DK Science: Road Vehicles
Vehicles use engines of different kinds to move people and cargo from place to place. Most cars and motorbikes have petrol engines, but vans and trucks use larger diesel engines. A diesel engine produces more power than a petrol engine by compressing the air and fuel much more. Petrol and diesel engines produce large amounts of pollution. ELECTRIC CARS are less polluting.
Trucks have big diesel engines that produce more power than a car engine, but they also use more fuel and produce more pollution. A truck is heavier and moves with more momentum (force) than a car travelling at the same speed. This is why a truck needs much more powerful brakes than a car and takes a longer distance to come to a stop.
Electric cars use batteries or fuel cells instead of engines and petrol. Batteries have to be charged up every so often, from the mains or from an engine, and the car then runs until the batteries are flat. Fuel cells work in a different way. Like an engine, a fuel cell takes in a steady supply of fuel, usually hydrogen gas. Like a battery, it produces a constant stream of electricity that powers an electric motor.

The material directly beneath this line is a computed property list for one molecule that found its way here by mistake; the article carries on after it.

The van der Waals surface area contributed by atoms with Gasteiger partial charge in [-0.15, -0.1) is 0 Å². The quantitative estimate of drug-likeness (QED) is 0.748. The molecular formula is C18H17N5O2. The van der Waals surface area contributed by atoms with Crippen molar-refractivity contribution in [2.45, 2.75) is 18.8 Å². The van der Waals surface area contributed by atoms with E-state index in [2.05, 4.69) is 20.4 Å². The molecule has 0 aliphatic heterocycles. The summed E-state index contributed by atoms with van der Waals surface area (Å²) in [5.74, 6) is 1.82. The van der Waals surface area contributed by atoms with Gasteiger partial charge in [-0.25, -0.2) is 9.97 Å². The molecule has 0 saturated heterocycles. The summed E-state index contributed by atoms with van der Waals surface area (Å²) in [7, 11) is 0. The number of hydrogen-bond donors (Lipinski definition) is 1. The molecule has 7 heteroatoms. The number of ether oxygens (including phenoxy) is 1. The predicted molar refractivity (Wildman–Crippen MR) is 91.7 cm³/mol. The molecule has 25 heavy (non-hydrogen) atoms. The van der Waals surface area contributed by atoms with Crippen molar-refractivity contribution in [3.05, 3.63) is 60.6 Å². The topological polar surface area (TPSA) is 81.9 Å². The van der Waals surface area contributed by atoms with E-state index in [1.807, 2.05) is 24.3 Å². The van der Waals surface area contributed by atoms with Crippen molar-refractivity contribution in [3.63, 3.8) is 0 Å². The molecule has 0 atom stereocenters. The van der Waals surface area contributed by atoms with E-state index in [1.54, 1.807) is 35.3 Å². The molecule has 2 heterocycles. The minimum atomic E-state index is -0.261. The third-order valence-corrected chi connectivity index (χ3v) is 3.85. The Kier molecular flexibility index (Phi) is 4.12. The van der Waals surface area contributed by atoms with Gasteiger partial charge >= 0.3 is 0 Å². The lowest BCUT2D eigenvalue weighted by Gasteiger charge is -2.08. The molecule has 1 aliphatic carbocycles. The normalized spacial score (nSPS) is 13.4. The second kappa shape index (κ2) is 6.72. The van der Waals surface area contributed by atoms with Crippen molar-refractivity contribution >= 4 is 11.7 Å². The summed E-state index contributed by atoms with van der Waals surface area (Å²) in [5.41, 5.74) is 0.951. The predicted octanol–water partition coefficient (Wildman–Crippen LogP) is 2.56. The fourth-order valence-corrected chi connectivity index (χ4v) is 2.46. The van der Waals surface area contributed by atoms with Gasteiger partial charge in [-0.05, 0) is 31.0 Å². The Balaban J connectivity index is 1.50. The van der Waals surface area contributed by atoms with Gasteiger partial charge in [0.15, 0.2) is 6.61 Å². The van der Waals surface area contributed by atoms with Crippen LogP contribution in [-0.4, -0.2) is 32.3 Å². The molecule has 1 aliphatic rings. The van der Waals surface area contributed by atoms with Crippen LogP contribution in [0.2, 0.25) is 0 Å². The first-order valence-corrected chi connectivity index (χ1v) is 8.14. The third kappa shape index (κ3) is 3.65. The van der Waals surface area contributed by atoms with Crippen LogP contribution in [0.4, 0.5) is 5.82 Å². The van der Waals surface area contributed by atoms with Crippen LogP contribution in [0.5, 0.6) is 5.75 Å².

The world’s fastest solar-powered car, Nuna II, has a top speed of 160 kph (100 mph). It is built in plastic and covered in solar panels. These convert the Sun’s energy into electricity and store it in batteries, so the car can also drive in the shade. The body, solar panels, and batteries were originally developed for spacecraft.
Petrol engines are good for driving at constant, higher speeds on open roads. Electric motors are good for stop-start driving in city centres. They have lower top speeds than petrol engines. Hybrid cars have both a petrol engine and an electric motor. The car automatically switches between the two to suit varying traffic conditions.